Who can vote?
Pennsylvania is not an open primary state, meaning only registered Democrats and Republicans can cast ballots in each party’s respective primary.
Additionally, the registration deadline is long gone, having passed April 16. If you aren’t registered by now, you can still register to vote in the November general election. It’s also too late to change your party affiliation in time for the primary.
Independents and third-party voters can vote only on ballot referendums in Pennsylvania primaries, but there are none on the upcoming primary ballot.
Where’s my new congressional district?
The Pennsylvania Department of State staff provides county-by-county infographics comparing the 2011 districts and the 2018 remedial districts, a Google map overlay and text descriptions of the districts.
If you live in Allegheny, Armstrong, Beaver, Butler, Fayette, Greene, Washington or Westmoreland counties, you can also consult our handy guide to finding your new congressional district.
The New York Times also compiled this map of Pennsylvania’s new congressional districts and how they break down politically.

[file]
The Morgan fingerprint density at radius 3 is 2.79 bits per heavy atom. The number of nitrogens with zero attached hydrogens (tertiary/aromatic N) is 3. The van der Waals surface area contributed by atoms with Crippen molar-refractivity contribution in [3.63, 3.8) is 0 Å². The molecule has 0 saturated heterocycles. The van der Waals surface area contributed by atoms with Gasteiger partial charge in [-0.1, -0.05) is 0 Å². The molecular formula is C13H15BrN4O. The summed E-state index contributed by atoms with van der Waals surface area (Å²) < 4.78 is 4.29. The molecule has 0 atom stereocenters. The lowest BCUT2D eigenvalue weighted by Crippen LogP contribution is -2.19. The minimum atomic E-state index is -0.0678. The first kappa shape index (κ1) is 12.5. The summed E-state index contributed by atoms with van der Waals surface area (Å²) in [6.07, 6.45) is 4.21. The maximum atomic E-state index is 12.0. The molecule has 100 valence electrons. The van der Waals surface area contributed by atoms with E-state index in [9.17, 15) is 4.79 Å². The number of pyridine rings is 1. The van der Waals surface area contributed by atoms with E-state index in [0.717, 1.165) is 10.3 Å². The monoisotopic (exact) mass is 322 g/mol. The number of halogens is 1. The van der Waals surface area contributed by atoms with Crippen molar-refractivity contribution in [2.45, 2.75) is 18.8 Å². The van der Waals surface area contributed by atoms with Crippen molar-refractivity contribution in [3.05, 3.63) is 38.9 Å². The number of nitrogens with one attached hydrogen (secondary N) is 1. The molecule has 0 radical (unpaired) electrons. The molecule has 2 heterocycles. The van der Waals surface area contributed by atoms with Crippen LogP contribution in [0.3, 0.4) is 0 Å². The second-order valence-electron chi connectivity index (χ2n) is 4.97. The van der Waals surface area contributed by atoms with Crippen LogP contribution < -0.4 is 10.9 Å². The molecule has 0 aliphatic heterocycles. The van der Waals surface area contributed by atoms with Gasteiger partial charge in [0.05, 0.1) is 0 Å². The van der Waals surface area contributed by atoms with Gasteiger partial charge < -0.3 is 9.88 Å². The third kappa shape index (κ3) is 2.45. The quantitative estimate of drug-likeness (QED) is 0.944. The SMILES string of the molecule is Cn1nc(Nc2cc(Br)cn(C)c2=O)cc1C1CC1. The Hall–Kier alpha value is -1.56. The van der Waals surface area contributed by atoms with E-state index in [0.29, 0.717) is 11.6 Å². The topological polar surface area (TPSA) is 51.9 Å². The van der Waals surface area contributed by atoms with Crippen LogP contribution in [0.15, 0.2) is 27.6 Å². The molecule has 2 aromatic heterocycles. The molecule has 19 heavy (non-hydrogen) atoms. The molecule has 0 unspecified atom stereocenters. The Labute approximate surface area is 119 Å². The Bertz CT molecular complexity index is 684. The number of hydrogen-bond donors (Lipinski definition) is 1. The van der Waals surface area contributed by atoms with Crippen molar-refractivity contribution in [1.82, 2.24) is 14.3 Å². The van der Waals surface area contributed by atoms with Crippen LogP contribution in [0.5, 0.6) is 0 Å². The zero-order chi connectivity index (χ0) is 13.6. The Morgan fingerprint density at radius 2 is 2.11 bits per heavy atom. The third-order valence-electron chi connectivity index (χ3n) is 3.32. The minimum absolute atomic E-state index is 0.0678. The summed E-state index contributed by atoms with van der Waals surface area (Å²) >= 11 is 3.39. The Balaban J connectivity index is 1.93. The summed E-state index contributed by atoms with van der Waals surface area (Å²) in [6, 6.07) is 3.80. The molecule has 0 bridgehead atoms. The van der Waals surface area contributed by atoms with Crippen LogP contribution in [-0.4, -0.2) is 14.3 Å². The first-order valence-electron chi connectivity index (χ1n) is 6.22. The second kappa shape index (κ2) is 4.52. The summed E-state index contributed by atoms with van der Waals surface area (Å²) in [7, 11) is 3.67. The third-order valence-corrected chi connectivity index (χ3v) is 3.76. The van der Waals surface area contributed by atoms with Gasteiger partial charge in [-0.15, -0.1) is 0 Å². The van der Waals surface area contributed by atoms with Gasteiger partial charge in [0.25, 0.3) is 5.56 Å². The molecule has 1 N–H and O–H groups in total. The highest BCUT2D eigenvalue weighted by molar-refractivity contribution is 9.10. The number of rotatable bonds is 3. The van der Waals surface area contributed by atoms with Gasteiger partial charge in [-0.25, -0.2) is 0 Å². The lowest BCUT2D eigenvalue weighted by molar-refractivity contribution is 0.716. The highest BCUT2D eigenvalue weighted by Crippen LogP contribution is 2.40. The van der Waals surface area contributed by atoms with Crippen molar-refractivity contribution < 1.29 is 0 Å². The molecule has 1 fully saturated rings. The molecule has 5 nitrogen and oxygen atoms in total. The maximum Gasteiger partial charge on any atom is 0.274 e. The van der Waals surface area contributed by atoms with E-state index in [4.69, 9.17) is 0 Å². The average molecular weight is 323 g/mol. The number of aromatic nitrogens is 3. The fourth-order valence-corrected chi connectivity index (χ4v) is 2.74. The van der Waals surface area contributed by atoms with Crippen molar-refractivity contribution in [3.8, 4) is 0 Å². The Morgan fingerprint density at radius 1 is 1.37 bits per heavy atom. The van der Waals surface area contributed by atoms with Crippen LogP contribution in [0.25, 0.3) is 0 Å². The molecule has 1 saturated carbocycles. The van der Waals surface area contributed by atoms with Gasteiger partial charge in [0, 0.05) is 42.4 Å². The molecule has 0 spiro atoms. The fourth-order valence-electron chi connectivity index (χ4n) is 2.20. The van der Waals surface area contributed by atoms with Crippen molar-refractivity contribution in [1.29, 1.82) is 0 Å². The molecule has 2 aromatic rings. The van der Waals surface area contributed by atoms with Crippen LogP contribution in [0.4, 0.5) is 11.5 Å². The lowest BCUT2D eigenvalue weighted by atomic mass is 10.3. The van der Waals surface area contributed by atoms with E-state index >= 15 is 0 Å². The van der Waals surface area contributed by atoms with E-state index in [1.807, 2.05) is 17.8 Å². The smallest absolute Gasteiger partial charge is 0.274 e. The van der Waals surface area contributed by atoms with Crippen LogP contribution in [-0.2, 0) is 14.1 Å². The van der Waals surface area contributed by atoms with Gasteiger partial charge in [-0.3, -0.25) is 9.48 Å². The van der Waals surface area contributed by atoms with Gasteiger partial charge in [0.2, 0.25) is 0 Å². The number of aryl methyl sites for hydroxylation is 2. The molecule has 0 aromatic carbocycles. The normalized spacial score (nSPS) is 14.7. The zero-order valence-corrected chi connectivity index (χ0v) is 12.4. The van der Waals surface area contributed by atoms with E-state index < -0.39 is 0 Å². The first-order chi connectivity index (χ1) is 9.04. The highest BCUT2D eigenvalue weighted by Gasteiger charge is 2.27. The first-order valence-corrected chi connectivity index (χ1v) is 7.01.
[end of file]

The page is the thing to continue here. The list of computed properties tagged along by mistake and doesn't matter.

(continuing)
The new Pa. congressional districts mapPennsylvania Department of State
The Department of State says it’s well prepared for a new congressional map.
“Voters will not see any changes in individual polling places and these changes do not in any way affect voters’ polling places,” added Acting Secretary of State Robert Torres. “Nor will there be any change in the rules in effect at polling places.”
Who’s on the ballot in my district?
Candidates for governor, lieutenant governor and Republican candidates for U.S. Senator from Pennsylvania will be on the ballot regardless of where you live in Pennsylvania.
Vote411.org also has an online feature allowing you to input your address to see which candidates will be on the ballot where you live. Sample ballots are also available here, via vote-usa.org.
Republicans will see contested primaries in the two highest-profile statewide races:
- Governor: Candidates are Scott Wagner, Paul Mango and Laura Ellsworth, all looking to face Democratic incumbent Tom Wolf in November
- And U.S. Senate: Candidates are Lou Barletta and Jim Christiana, both looking to face Democratic incumbent Bob Casey in November.
In southwest Pennsylvania, U.S. congressional races are also on the ballot.